Linearity between variables was adequate.

The main analyses carried out were population inferential statistics using 95% confidence intervals.

SPSS-v18 was used for the computation of variables, including BNI and international indexes, and for inferential statistical analyses.

Generalization potential

The sample was fairly representative of the population of potato chips in New Zealand. Furthermore, most of the products were either produced locally or imported from Australia. The results of this study may, thus, be generalizable to the following populations (in order of decreasing generalization power):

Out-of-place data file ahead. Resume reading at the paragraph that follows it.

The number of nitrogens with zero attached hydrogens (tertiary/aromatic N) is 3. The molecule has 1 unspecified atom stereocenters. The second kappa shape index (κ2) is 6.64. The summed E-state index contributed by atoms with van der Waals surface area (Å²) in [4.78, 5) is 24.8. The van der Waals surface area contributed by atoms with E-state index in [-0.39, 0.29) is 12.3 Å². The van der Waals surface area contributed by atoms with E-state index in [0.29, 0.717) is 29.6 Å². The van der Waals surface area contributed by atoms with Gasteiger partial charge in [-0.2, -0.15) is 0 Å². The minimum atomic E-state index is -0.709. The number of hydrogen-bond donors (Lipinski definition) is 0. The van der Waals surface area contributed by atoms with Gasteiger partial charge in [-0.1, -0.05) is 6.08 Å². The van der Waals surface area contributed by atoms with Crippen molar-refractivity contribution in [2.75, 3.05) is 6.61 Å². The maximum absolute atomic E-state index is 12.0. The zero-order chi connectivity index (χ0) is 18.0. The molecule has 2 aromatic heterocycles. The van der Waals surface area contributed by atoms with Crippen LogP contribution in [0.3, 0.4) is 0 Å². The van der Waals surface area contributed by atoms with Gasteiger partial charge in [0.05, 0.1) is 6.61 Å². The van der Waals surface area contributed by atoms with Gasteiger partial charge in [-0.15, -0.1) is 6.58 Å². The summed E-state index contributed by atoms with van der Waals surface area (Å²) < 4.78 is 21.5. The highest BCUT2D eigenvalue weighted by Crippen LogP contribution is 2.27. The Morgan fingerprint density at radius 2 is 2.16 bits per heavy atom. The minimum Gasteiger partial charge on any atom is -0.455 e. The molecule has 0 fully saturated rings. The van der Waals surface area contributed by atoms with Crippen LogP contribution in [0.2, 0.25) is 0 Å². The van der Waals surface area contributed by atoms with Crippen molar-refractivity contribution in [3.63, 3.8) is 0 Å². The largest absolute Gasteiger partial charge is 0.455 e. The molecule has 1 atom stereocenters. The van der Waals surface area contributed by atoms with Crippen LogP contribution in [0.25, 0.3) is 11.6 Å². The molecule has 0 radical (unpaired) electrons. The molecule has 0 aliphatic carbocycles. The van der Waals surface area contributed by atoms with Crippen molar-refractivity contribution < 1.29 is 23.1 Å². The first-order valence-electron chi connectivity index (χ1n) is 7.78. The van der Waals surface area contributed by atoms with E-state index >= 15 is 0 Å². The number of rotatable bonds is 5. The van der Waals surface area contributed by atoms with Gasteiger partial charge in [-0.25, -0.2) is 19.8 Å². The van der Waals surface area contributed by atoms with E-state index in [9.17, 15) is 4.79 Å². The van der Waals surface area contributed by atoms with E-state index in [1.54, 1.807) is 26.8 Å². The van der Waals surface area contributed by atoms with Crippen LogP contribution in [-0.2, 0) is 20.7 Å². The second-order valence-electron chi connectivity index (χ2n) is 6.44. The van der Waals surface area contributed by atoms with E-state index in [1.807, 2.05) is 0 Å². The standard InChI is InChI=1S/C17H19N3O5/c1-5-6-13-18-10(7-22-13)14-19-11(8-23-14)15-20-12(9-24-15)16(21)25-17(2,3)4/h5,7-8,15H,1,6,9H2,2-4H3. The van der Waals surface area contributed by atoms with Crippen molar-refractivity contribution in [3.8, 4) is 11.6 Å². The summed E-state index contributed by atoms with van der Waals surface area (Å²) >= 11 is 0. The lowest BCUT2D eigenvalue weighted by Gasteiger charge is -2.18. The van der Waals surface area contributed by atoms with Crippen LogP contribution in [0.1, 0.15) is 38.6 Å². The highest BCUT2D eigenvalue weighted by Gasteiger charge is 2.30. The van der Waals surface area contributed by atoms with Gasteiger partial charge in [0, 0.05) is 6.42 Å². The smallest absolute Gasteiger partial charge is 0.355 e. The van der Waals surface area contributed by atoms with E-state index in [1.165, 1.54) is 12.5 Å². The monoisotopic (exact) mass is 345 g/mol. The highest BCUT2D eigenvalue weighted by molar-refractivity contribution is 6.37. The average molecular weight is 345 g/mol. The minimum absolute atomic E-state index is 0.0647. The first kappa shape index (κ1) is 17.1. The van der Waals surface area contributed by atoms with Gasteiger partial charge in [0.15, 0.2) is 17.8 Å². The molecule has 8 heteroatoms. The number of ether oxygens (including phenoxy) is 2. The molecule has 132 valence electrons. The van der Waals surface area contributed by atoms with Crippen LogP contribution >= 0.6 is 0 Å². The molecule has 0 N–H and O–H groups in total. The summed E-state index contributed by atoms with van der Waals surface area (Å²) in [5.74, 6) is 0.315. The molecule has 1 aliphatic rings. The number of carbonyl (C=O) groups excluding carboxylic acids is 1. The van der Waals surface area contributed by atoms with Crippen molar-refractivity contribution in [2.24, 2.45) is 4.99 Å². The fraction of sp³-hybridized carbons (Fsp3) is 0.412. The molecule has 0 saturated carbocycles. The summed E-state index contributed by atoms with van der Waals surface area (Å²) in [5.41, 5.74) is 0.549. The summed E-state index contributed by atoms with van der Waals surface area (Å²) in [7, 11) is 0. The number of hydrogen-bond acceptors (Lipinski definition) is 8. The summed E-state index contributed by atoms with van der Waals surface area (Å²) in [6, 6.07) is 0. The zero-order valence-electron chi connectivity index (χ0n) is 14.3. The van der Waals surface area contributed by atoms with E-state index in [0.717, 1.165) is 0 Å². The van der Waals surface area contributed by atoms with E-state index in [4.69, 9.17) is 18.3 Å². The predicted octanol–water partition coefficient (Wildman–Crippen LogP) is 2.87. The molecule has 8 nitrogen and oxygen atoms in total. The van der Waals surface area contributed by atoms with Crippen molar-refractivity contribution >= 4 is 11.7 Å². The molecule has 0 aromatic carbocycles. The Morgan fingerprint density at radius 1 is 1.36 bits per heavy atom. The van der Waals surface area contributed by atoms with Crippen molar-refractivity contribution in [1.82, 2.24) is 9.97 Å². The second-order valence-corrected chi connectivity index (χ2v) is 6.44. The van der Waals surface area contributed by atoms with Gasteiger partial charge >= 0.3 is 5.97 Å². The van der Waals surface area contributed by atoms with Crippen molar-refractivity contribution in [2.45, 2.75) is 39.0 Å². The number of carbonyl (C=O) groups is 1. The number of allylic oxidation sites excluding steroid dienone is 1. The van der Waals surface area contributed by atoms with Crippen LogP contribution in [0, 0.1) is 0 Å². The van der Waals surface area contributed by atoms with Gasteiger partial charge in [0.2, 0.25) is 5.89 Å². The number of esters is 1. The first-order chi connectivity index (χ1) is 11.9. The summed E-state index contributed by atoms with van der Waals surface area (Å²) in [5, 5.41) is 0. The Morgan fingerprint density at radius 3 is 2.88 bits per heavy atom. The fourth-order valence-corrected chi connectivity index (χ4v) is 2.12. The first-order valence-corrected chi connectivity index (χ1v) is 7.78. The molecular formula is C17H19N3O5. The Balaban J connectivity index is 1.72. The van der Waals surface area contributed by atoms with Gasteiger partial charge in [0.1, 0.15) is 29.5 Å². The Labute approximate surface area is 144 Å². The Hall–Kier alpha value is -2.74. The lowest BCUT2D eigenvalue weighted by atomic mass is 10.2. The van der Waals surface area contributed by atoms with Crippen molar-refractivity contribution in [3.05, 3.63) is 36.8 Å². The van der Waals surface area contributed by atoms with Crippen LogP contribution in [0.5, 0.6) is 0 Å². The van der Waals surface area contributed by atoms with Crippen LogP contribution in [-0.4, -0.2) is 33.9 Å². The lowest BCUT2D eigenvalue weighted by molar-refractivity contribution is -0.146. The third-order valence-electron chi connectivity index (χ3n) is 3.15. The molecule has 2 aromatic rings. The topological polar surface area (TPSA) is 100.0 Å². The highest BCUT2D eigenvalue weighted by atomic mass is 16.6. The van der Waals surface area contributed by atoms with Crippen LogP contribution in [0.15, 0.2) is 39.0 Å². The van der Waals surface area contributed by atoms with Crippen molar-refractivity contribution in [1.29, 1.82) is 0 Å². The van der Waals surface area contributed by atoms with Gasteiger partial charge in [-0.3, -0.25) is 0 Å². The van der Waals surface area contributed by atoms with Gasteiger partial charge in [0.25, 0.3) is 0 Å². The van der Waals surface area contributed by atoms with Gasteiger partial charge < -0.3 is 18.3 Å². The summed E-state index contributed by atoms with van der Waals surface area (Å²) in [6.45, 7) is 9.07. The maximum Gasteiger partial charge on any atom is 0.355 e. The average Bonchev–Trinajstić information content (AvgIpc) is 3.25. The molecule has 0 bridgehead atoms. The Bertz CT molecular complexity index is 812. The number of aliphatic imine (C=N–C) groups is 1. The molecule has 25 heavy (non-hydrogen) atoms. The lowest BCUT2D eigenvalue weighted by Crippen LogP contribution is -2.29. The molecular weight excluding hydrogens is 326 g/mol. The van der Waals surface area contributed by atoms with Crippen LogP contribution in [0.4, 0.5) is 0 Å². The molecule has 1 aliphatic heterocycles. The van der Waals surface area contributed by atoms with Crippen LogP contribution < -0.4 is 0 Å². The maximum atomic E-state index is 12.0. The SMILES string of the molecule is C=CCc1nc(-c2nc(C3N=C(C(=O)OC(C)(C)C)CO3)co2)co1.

• New Zealand, nationwide.
  • Australia.
  • Internationally, if one assumes potato chip products to be of approximately similar nutritional composition anywhere.

The results of this study may also be of interest to the following populations:

  • food researchers
  • dietitians
  • food policy makers
  • consumers
1. PEREZGONZALEZ Jose D (2011). Balanced Nutrition Index™ (BNI™). Journal of Knowledge Advancement & Integration (ISSN 1177-4576), 2011, pages 20-21.
2. PEREZGONZALEZ Jose D (2012a). Tasty taytos. The Balanced Nutrition Index (ISSN 1177-8849), 2012, issue 5.
3. PEREZGONZALEZ Jose D (2012b). Nutritional balance of potato chips (descriptive statistics). Journal of Knowledge Advancement & Integration (ISSN 1177-4576), 2012, pages 244-246.
4. TABACHNICK Barbara G & Linda S FIDELL (2001). Using multivariate statistics (4th ed). Allyn & Bacon (Boston, USA), 2001.
5. USDA (2011). Nutrient data for 19411, Snacks, potato chips, plain, salted. USDA National Nutrient Database for Standard Reference, 2011, December 7.